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Amazonia, by James Marcus

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It’s another insider memoir of the dot com boom and bust. Amazonia is better than most both because the author is actually a writer, and because he was employee #55 at Amazon.com.

Employee 55 was James Marcus, a free-lance writer who was hired as a Senior Editor in 1996. He was one of the first hires in the rapidly expanding editorial department that would provide content for the site — book review, blurbs, author interviews and more. He was hired for his literary capabilities and not for his technological expertise, as he recounts with trepidation the first time he “flipped the site” where all the new files and pages are uploaded at the end of the day.

A good deal of the book deals with the low-level conflict between the Editorial Department, who would have loved nothing better than extolling their favorite books, and the business side, which was of course interested in maximizing the number of books they sold, not the quality. As Marcus says in recounting his first day at work

Over the next five years I would write thousands of reviews, articles, interviews, and miscellaneous bits of copy for Amazon, and was proud to sign my name to just about all of it. Still, there’s something poignant, and telling, about the fact that I spent my first afternoon there engaged in hack work. For even as the company blew millions and millions of dollars on content — even as Jeff hired an editorial staff larger than that of most magazines, and gambled that this SWAT team of eggheads would be good for something — it was clear that art and commerce weren’t necessarily the comfiest of bedfellow. You could, like me, ignore the potential friction. You could aim your work at some ideal, book-besotted reader and let retail take care of itself. But when you were writing something for Amazon — where, incidentally, nobody ever told me to make nice to a single title — you couldn’t avoid the suspicion that your opinions were succumbing to the gravitational tug of the marketplace.

Nowadays, Amazon’s home page, if you are identified as an Amazon customer, is uniquely tailored to your past buying habits and suggestions for future purchases based on some data-mining algorithm. But in the 1990s, the home page was crafted by humans, and ultimately by Marcus, who became the Home Page editor. If you visited back then, you would see book suggestions from him and his co-workers, as well as links to editorial features written by them. In the early days, editors did even more, including customer service. And during the Christmas rush the editorial department, the techhies, and even Jeff Bezos would pull shifts down at the warehouse, helping to get the orders out.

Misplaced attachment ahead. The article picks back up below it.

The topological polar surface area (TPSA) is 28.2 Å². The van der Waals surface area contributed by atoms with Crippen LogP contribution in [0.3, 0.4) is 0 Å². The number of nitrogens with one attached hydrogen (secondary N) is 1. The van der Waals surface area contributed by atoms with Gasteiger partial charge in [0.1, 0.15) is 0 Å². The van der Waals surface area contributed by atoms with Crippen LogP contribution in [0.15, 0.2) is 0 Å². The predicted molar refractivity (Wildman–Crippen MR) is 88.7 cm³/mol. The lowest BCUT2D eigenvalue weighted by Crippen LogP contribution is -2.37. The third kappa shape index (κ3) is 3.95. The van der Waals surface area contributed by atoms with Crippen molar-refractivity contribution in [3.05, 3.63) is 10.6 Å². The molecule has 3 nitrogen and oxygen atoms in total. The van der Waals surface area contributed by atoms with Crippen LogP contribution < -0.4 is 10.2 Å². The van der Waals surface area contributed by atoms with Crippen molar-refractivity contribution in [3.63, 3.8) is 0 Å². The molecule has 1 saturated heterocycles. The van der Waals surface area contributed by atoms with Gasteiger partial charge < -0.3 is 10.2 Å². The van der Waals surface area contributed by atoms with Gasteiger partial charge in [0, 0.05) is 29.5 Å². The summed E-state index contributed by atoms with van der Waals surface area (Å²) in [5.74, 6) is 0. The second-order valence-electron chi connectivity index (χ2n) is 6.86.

Most of his book is a straightforward tale of how Amazon went from 55 employees to 8,000 in a little more than a year; how they crested the boom, and fell with the crash. He captures the feeling of a company that grew so fast, and then has to watch wave after wave of layoffs hit. He left Amazon in 2001, so he doesn’t cover Amazon’s recovery, although he acknowledges it in an Epilogue.

There are some organizational oddities to the book. He takes most of the coverage of his, and his co-workers, stock options and segregates it into one chapter. Although he wasn’t vested, and thus couldn’t exercize them all, at one time he had options worth some $9 million. While he doesn’t give the final amount, his take appears to be far, far less than that. He spends a little more time throughout the book talking about the fact that, while you had the paper profits from your options, you had to live on a comparatively meager salary in pricey Seattle. I think he also spent more time talking about Ralph Waldo Emerson than he does about his marriage breaking up, which he treats almost as an aside.

Many of us writers on the web have hitched ourselves to Amazon in some way, in the hopes of making some money. Blogcritics is one example, and many of us have websites that belong to the Amazon Associates program. Reading this book won’t help you make more money from it, but it does give you some appreciation for how Amazon got to the position it is in today.

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